Gut bacteria turn dark chocolate 'healthy'
Bacteria in our stomach ferment chocolate into useful anti-inflammatory compounds that are good for the heart, scientists have said.
The Louisiana State University team told the American Chemical Society meeting that their lab work had revealed the finding.
Gut microbes such as Bifidobacterium feast on the chocolate and release beneficial polyphenolic compounds.
The scientists believe adding fruit to chocolate could boost the fermentation.
Dr John Finley and his team tested cocoa powder, but say solid dark chocolate contains the same polyphenolic or antioxidant compounds.
Meanwhile, the US National Heart, Lung and Blood Institute plans a big trial of a chocolate pill for heart disease.
It's teaming up with chocolate manufacturer Mars, which has patented a way to extract a specific type of these beneficial compounds - flavanols - from cocoa in high concentration and put them in capsules.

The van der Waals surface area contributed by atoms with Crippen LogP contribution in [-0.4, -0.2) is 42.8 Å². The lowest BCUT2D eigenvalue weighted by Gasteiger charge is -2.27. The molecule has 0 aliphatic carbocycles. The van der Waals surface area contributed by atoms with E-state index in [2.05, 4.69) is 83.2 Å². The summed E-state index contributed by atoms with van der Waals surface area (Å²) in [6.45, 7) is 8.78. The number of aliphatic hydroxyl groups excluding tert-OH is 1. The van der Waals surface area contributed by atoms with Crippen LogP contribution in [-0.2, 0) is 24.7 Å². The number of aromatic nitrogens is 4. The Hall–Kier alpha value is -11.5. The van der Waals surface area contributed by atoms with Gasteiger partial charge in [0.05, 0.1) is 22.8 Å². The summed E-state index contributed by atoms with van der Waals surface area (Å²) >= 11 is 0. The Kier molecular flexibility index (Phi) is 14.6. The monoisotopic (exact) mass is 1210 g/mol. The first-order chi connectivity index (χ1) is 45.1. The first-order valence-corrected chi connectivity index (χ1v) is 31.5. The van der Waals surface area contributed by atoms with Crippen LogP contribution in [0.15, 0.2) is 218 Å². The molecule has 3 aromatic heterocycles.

Dr JoAnn Mason, who will be leading the trial, said: "You're not going to get these protective flavanols in most of the candy on the market. Cocoa flavanols are often destroyed by the processing."
The idea of the study was to see whether there are health benefits from chocolate's ingredients minus the sugar and fat, she said.
The 18,000 participants that they hope to recruit will get dummy pills or two capsules a day of cocoa flavanols for four years, and neither they nor the study leaders will know who is taking what during the study.
Christopher Allen, of the British Heart Foundation, said: "Though flavanols are found in dark chocolate, this doesn't mean we can reach for a chocolate bar and think we're helping our hearts. Flavanols are often destroyed by processing and by the time a chocolate bar lands on the supermarket shelf it will also contain added extras such as sugar and fat."
He said though chocolate could be enjoyed as a treat, it was not good to eat in large quantities.
"Eating lots of sugary and fatty foods can lead to obesity and type-2 diabetes, which are major risk factors for heart attacks and strokes," he said.
A diet rich in fruit and vegetables, combined with an active lifestyle, is the best way to keep your heart healthy, the BHF advises.